Today’s author interview takes place with John Hartnett. Just by the twinkle in his eye, it’s safe to say he attempts to bring the same sense of fun and light-heartedness to his writing. Kudos to anyone who can write humor well since it’s not as easy as it looks!
Giveaway: John would like to give either a print or eBook to three randomly drawn people who comment on this post!
1. Please provide a brief synopsis of your book.
The Barber’s Conundrum and Other Stories is a collection of humor essays that address every day life including parenting (The School Project: An American Tragedy), relationships (How Bananas Almost Destroyed My Marriage), religion (If We’re Late Again for Church, I Will Kill You), the media (There But for the Grace of God Goes the Weather Reporter), animals, specifically geese who tie up traffic by refusing to fly (Behold the Goose), the afterlife (An Unwanted Glimpse of the Afterlife), and other topics readily identifiable and relatable to anyone who doesn’t employ and house a staff of servants that outnumber their immediate family by a ratio of 16:1.
2. Tell us a little bit about what motivates or inspires your writing.
I have always loved comedy and making people laugh and have a deep appreciation for humor writing, particularly one-liners because they require so a solid understanding of joke construction, cadence and rhythm. For me, I write to entertain people. I’ve made a conscious decision with this book and my comedy site, The Monkey Bellhop, to write material that is suitable for all audiences and doesn’t disparage individuals, but maybe institutions like Congress, but not individuals.
3. It’s hard to pick just one, but what do you consider your favorite novel and why?
Taking this question as a form of word association, the first book that comes to mind is Sometimes A Great Notion by Ken Kesey. Part of its appeal may be the time in which I first picked it up. I was a teenager in the 70’s living in New Jersey and very enamored with the west coast and Pacific Northwest. In fact I ended up moving to California for 14 years right after college.
It’s in some ways a David vs. Goliath plot (and most people love those kinds of stories) but with a bit more context and empathy around the character of Goliath. There’s also the Native American, Hippie and patriotic American perspectives that almost force the reader to keep an open mind when considering who is right or wrong.
4. What is the name of your blog and what can readers expect to find there?
My blog is called The Monkey Bellhop and it is essentially a comedy site with a couple of running “columns” including “It’s I’ll Answer Your Questions, Monday,” “Thoughts While Starting Out My Kitchen Window,” “Friday’s One Size Fits All Weekend Horoscope,” “Monkey Bellhop Movie Reviews” and a few others. All of the humor is safe for all audiences, mostly self-deprecating and solely intended to entertain.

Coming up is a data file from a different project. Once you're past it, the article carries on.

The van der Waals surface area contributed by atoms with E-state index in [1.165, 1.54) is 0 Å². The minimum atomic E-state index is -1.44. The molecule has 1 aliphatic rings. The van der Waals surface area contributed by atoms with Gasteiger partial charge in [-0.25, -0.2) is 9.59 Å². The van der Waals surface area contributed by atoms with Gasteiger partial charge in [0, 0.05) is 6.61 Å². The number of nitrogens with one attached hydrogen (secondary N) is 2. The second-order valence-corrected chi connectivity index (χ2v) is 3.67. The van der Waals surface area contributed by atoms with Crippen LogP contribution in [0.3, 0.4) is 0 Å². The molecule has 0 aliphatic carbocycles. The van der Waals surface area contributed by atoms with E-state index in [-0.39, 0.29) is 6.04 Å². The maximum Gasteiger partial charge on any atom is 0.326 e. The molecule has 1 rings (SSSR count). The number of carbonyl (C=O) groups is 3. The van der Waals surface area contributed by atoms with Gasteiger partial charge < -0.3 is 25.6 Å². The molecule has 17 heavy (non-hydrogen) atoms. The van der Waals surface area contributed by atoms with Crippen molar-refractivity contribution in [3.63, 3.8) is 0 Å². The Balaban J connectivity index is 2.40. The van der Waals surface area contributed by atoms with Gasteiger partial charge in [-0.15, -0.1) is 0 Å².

5. Are you traditionally published or self-published?
For The Barber’s Conundrum, I self-published it because I knew that no traditional publisher would be interested, and I wanted to see if I could do the whole thing myself and see how far I could get. I designed the cover and did all the proofing, formatting and everything else. Not because I’m really good at it all but because I’m really cheap.
6. Can you offer one or two helpful tips for fellow writers when it comes to marketing and publicity?
Facebook has been the most successful marketing tool thus far. It’s generated lots of word of mouth sales and also helped to promote author events I lined up. I have been very fortunate to have generated some solid reviews on Amazon and that has directly lead to more sales.
7. Describe your writing background.
I have studied writing and graduated from Emerson College with a degree in Film and Mass Communications. I studied comedy writing under the actor/comedian Denis Leary when he was teaching there. Subsequent to graduation I wrote jokes for comics, movie treatments and a little animation and tv material. I’ve not attended any workshops or conferences since college and I’m not opposed to doing so, the right opportunity just hasn’t presented itself yet.
8. What does your drafting and/or editing process entail?
I know that I could use an editor but truthfully, I’m it. I tend to write comedic material in a stream of consciousness state and then go back to tighten things up several times before being satisfied with the end result. I tend to write as I speak whenever possible because I feel rhythm is very important.
9. What future projects can we look forward?
I have a book on Facebook posts in the works. I have more than three years of material — mostly all jokes that reflect the culture, typical interactions and evolution of FB over that time. In some ways, it’s a parody of the site if such a thing is possible. I’m also working on a novel like the rest of my fellow Americans who aren’t working on screenplays.
10. Is there anything else you want your potential readers to know?
I feel the airline industry is just phoning it in when it comes to customer service. I’d also love to hear from anyone who wants to get in touch for any reason. I am always happy to assist others if I can.
You can connect with John Hartnett and his social media sites via his website and blog.
Is there anything else you’d like to know about John Hartnett?
Please share responsibly. Jeri Walker, 2013.